Your new cat will need hiding places to feel safe and the cat carrier will help. Adding a box in the room with an opening on both sides so they can go in and out each side is a good idea too. Also, place a blanket in the box or a soft piece of your clothing (sweatshirt/shirt) that you have worn so they get used to your smell.
As you know, cats are curious creatures and want to explore their new home as soon as they feel safe. If your new cat seems timid, just leave the room and check back later. We also have an article on “How to help a timid cat”.
Introduce other family members slowly
Have them come into the room one at a time to hang out and sit or play with the new furry addition. Make sure younger children sit down and show them how to gently stroke the cat's fur and offer kitty a treat. Make a point to educate the children so they understand that they cannot chase the cat, hurt her or bother her while she eats, sleeps or uses the litter box. This is very important to your cat feeling safe.
If there are no other animals in the house, in about three days (give or take a day), or once your new cat is comfortable in their temporary room, you can expand their access to the rest of the home. For some cats, it may take two or three weeks before they feel safe in their temporary room and can be set free to explore the whole house. Each cat is different in terms of his or her stress levels. Like humans, some are carefree while others have environmental concerns that they want to understand.
Food, Water & Litter / Set-up steps for single or multiple cats
Feeding Station Set-up
If you live in a multi-cat home, you cannot assume your cats like eating together just because they eat when you set the food down.
Introducing a new cat means the new kitty is the low cat on the eating totem pole.
Even if you have just two kitties, do not be surprised that one of your kitties shows signs of stress during feeding time. This is especially true if you have just one feeding station.
There is a pecking order with cats and sometimes it will manifest during feeding time. One cat may bully one or more cats during this time. It may be very subtle where a dominant cat nudges another cat away from the bowl and eating the leftovers in his or her bowl too. Likewise, it can be a more aggressive move too. In this case, we recommend multiple feeding stations.
Personal Experience with one cat bullying the second cat during feeding
Twice a day we would put wet food out for our two cats and go about our business because in our minds the two cats were brothers & friends. One cat was much heavier than his brother so we thought it was just due to a larger appetite by eating more dry food that we would leave out.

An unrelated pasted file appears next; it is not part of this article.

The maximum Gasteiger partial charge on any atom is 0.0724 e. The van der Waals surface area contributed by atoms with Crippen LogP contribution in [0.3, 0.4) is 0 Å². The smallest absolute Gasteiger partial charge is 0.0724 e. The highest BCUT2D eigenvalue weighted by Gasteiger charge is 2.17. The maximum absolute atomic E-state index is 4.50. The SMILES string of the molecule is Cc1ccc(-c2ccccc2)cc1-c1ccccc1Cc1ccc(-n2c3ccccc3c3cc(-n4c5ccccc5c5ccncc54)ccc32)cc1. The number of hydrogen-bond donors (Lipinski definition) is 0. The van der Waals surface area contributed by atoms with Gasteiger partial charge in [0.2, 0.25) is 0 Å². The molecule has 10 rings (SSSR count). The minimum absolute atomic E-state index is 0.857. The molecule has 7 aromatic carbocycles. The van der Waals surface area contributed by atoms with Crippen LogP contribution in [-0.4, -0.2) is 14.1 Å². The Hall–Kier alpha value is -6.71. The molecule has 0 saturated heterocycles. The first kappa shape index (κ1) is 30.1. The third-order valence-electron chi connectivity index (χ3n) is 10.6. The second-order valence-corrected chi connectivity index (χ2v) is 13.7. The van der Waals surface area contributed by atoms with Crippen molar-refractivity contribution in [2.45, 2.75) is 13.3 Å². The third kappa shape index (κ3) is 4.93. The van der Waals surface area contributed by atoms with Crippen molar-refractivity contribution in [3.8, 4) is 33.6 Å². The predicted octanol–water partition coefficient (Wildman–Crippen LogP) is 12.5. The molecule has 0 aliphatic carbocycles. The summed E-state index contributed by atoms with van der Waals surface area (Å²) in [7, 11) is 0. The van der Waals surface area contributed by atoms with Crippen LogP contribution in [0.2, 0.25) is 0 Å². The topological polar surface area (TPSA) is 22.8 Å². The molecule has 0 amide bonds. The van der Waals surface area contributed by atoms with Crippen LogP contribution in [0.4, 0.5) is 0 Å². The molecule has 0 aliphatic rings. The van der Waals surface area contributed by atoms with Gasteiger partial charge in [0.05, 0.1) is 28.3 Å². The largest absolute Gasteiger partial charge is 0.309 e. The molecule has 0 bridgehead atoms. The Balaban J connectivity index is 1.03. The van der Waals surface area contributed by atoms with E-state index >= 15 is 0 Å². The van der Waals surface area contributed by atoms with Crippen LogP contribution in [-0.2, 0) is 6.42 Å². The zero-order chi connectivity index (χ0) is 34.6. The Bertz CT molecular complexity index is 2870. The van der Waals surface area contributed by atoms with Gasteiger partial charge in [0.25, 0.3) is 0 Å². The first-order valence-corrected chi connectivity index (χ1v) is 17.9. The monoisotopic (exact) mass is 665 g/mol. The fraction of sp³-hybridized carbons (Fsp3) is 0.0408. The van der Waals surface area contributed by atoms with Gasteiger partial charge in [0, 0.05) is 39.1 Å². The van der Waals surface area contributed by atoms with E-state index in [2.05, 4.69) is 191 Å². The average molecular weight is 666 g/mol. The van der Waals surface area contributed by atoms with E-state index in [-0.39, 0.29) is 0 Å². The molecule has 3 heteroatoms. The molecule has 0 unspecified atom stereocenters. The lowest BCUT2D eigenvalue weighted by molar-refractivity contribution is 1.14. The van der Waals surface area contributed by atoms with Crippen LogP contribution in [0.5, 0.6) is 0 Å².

Finally, we started watching them eat their wet food and realized that the larger brother would wolf down his food and then move over to his brothers' bowl and just gently push him out of the way. There was never any hissing or fussing so we missed it for at least a year.
Watch your cats eat completely for several feedings and position yourself away from the feeding area as you observe. If you are in the same room watching them eat, some cats will be on the best behavior.
Feeding Station Location
If you just have the one new cat you bring home, make sure the food & water are not in an area that gets a lot of foot traffic.
Also, make sure the feeding station is not next to the litter box. Cats are very sensitive to smell and do not like to eat next to their litter box. It would be similar to setting up your kitchen table in the bathroom.
It is ok to create some separation at feeding time with two separate feeding areas when there are two or more cats.
Litter Box Set-Up
One of the most common reasons people take their cats to shelter is litter box issues. Follow the steps below will help ensure you have cats that follow the litter box rules.
As stated earlier, do not place your litter box(s) near the feeding station. Cats do not like to smell poo when they are eating.
In addition, studies have shown cats prefer a finer grained cat litter vs. larger particles. We recommend a low dust, non-perfumed scoop-able litter.
How many litter boxes do I need
The rule of thumb for the number of litter boxes; you want the same number of litter boxes as the number of felines you have in your home plus one extra. In other words, if you have three cats you will need four litter boxes.
We recommend an uncovered litter box. Litter boxes with special covers trap smell that your cat will not like. With that in mind, we want to make sure our cats are not reluctant to use their box. The smell of urine, feces and fragranced litter will be trapped and strong in a covered box. Eliminating the smell in the box can be very important. Clean your litter box daily, dump the old every two weeks, and clean the box. Use a non-scented mild soap to clean the box. Do not use products with a strong scent or ammonia.
Scratching post, pads and cat trees
We recommend that you purchase a scratching post(s) and cat tree before bringing a shelter cat home.
In other words, start the scratch training as soon as kitty comes home.
Cat scratching should never be seen as a sign of an upset or anxious cat and should never be punished for this activity.
Felines need to scratch for many reasons. When they scratch, they are removing old claws, which expose new sharp claws. It is a common and necessary behavior for our fur-balls and its part of their routine, identity and health and brings them great comfort.
Cats need to sharpen their claws and it is our job to show them the approved areas for this task.
Some cats understand immediately and some will need a little more time to understand the appropriate scratching surfaces in your home.
We recommend a combination of one or more scratching posts and at least one cat tree.
A well put together cat tree and scratching post is more than just a way to keep claws maintained. They also help your cats identify an item and location that they can define as their very own.